All About Crossbows, November 19, 2012
Although these deer were taken with the Stryker, one of the world’s most powerful crossbow, they were shot at 30 and 7 yards, within the capabilities of almost any modern crossbow.
This show may be heard following its broadcast date by clicking on the following link: http://webtalkradio.net/shows/hoveys-outdoor-adventures/. If it is not the current show, it is still available as an archived show and on iTunes.
Hunts with 10 crossbows from seven makers are featured on this show as the author of the popular book, Crossbow Hunting, describes his experiences with these hunting tools taking game as diverse as squirrels, deer, wild hogs, black bear and alligators in places as far-ranging as Alaska, Eastern Canada, Idaho and Georgia, his home state.
Not only does he use the higher priced crossbows, he very often hunts with the least expensive crossbows in a company’s line on the theory that if these low-priced crossbows will kill game, it is likely that the higher-priced ones will too. These hunts include many around, and even in, his home town of Sandersville where he describes taking two deer on a single hunt in a friend’s backyard and another two from a small parcel of wooded land within the city limits.
Crossbows featured on the show were produced by Barnett, Horton, Excalibur, TenPoint, Parker and Fred Bear. Bear once made crossbows, but discontinued them from their line. The featured crossbows ranged in price from about $150 to over $1,000, with the cost of some 2012 crossbows reaching $2,000.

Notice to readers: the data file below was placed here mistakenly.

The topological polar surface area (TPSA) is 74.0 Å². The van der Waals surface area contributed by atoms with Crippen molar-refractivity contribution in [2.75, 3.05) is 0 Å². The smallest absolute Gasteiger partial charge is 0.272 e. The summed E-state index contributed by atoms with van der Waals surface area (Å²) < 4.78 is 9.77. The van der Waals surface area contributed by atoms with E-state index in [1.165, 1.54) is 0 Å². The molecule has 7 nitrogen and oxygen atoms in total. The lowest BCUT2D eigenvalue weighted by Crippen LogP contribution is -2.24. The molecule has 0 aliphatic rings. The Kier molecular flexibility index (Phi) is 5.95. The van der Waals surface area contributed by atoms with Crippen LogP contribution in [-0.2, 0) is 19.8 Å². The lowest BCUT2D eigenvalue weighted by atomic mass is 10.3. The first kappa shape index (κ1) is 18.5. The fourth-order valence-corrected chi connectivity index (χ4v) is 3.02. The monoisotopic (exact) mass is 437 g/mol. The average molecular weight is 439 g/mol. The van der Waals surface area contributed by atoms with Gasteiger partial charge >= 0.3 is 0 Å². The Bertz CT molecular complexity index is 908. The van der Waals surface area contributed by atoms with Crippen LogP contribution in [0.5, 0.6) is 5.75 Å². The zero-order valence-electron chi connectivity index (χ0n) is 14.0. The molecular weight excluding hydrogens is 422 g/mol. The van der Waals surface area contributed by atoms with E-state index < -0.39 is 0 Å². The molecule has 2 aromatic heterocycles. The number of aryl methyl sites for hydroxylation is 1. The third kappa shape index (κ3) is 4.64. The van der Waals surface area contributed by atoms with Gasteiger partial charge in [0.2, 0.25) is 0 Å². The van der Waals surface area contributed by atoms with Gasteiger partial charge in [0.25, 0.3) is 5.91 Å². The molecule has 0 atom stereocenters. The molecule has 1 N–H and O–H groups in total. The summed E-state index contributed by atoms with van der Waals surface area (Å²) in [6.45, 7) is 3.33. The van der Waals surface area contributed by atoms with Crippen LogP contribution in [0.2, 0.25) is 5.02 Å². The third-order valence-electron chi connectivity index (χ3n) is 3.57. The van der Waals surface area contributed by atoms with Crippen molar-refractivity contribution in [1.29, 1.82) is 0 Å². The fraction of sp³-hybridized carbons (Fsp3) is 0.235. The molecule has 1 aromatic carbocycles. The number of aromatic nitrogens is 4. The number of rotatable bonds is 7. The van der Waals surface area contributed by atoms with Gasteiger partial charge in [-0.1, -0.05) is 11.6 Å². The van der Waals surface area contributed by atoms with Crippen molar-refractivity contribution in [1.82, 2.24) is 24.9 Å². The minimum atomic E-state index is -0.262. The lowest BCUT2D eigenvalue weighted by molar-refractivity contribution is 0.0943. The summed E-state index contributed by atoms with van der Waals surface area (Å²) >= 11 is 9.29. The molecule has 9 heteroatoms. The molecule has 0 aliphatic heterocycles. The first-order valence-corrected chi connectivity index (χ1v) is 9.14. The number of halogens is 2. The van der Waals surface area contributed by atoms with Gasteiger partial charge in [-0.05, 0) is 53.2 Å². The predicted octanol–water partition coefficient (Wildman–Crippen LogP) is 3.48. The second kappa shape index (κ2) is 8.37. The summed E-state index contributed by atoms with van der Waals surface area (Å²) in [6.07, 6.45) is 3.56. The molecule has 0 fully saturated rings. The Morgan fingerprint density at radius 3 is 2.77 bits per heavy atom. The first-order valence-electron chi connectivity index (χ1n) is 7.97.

Modern trends in crossbows are for faster and faster arrow speeds with many 2012 models having 200-pound pull weights. For taking deer, bear and similar game at ranges of 40 yards and closer (the recommended range for most crossbows) pull weights of 150-175 pounds are adequate. Such bows are usually in the mid-price range of most company’s offerings and offer excellent buys as $400-500 crossbows.
If you want the best in modern technology including carbon-fiber and titanium components, cocking accessories, monopods and high-quality optics combined with a brand-name camo stock, this will push the price to the upper end of the manufacturer’s range.
The best service, supplies and support are from companies such as Horton, TenPoint, Barnett and Excalibur who only make crossbows rather than from companies who primarily produce other outdoor items and added crossbows as a sideline. Some, like Fred Bear, discontinued crossbows, while others revamp their crossbows almost every season, sometimes even using component assemblies bought in from other companies.
Modern crossbows allow a young hunter like this to go into the field with an appropriately sized hunting tool that will take deer sized game and older shooters to continue to archery hunt decades after they can no longer pull a hunting-weight bow.
Crossbows were, and are, effective close range hunting tools with sufficient diversity to fit almost anyone’s needs to hunt anything from small game to elephants. I have a number of YouTube videos up about crossbows. Links to two of the most popular are given below: